Structuring Data for Strong Consistency

Datastore provides high availability, scalability and durability by distributing data over many machines and using synchronous replication over a wide geographic area. However, there is a tradeoff in this design, which is that the write throughput for any single entity group is limited to about one commit per second, and there are limitations on queries or transactions that span multiple entity groups. This page describes these limitations in more detail and discusses best practices for structuring your data to support strong consistency while still meeting your application's write throughput requirements.

Strongly-consistent reads always return current data, and, if performed within a transaction, will appear to come from a single, consistent snapshot. However, queries must specify an ancestor filter in order to be strongly-consistent or participate in a transaction, and transactions can involve at most 25 entity groups. Eventually-consistent reads do not have those limitations, and are adequate in many cases. Using eventually-consistent reads can allow you to distribute your data among a larger number of entity groups, enabling you to obtain greater write throughput by executing commits in parallel on the different entity groups. But, you need to understand the characteristics of eventually-consistent reads in order to determine whether they are suitable for your application:

  • The results from these reads might not reflect the latest transactions. This can occur because these reads do not ensure that the replica they are running on is up-to-date. Instead, they use whatever data is available on that replica at the time of query execution. Replication latency is almost always less than a few seconds.
  • A committed transaction that spanned multiple entities might appear to have been applied to some of the entities and not others. Note, though, that a transaction will never appear to have been partially applied within a single entity.
  • The query results can include entities that should not have been included according to the filter criteria, and might exclude entities that should have been included. This can occur because indexes might be read at a different version than the entity itself is read at.

To understand how to structure your data for strong consistency, compare two different approaches for a simple guestbook application. The first approach creates a new root entity for each entity that is created:

g := Greeting{ /* ... */ }
key := datastore.NewIncompleteKey(ctx, "Greeting", nil)

It then queries on the entity kind Greeting for the ten most recent greetings.

q := datastore.NewQuery("Greeting").Order("-Date").Limit(10)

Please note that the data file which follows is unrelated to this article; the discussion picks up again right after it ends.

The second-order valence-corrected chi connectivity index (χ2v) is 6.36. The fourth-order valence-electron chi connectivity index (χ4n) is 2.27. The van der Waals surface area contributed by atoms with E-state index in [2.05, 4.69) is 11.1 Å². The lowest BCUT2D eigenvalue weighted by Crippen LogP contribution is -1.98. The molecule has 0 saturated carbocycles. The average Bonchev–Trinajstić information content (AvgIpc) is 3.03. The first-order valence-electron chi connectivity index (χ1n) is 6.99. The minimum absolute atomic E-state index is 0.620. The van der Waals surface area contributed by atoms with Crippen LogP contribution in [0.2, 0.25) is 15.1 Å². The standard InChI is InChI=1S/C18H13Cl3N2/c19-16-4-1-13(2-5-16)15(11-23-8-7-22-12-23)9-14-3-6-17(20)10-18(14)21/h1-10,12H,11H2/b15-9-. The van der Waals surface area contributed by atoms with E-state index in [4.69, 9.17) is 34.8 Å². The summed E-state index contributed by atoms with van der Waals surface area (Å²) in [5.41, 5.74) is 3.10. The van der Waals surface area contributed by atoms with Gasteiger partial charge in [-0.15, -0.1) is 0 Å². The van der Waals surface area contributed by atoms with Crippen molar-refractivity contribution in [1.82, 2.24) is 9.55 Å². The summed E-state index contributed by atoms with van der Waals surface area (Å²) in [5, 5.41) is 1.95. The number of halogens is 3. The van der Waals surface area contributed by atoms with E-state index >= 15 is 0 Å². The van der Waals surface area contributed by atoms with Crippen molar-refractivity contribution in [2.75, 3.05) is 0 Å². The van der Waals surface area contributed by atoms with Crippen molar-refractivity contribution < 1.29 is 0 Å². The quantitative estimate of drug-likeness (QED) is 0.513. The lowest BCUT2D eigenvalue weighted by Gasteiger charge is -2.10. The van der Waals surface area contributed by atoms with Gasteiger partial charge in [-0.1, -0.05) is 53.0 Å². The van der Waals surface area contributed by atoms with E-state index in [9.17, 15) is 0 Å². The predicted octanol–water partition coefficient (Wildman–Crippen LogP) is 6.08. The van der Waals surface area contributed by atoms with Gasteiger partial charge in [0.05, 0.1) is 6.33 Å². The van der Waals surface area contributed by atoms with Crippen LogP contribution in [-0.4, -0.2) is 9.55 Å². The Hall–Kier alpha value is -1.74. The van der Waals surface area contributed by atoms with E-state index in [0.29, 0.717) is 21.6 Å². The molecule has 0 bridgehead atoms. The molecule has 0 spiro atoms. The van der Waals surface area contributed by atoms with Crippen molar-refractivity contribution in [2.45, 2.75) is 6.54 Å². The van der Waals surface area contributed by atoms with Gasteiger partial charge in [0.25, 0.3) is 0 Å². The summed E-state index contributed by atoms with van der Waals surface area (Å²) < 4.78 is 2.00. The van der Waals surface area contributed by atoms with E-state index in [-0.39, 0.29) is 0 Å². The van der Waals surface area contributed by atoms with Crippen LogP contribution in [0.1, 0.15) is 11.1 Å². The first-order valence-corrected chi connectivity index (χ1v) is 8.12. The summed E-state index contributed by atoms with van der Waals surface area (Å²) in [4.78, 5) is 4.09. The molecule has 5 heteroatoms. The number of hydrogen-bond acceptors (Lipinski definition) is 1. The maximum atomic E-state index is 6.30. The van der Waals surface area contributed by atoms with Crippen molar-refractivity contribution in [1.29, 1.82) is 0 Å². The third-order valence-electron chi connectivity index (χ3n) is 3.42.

However, because you are using a non-ancestor query, the replica used to perform the query in this scheme might not have seen the new greeting by the time the query is executed. Nonetheless, nearly all writes will be available for non-ancestor queries within a few seconds of commit. For many applications, a solution that provides the results of a non-ancestor query in the context of the current user's own changes will usually be sufficient to make such replication latencies completely acceptable.

If strong consistency is important to your application, an alternate approach is to write entities with an ancestor path that identifies the same root entity across all entities that must be read in a single, strongly-consistent ancestor query:

g := Greeting{ /* ... */ }
key := datastore.NewIncompleteKey(ctx, "Greeting", guestbookKey(ctx))

You will then be able to perform a strongly-consistent ancestor query within the entity group identified by the common root entity:

q := datastore.NewQuery("Greeting").Ancestor(guestbookKey(ctx)).Order("-Date").Limit(10)

This approach achieves strong consistency by writing to a single entity group per guestbook, but it also limits changes to the guestbook to no more than 1 write per second (the supported limit for entity groups). If your application is likely to encounter heavier write usage, you might need to consider using other means: for example, you might put recent posts in a memcache with an expiration and display a mix of recent posts from the memcache and Datastore, or you might cache them in a cookie, put some state in the URL, or something else entirely. The goal is to find a caching solution that provides the data for the current user for the period of time in which the user is posting to your application. Remember, if you do a get, an ancestor query, or any operation within a transaction, you will always see the most recently written data.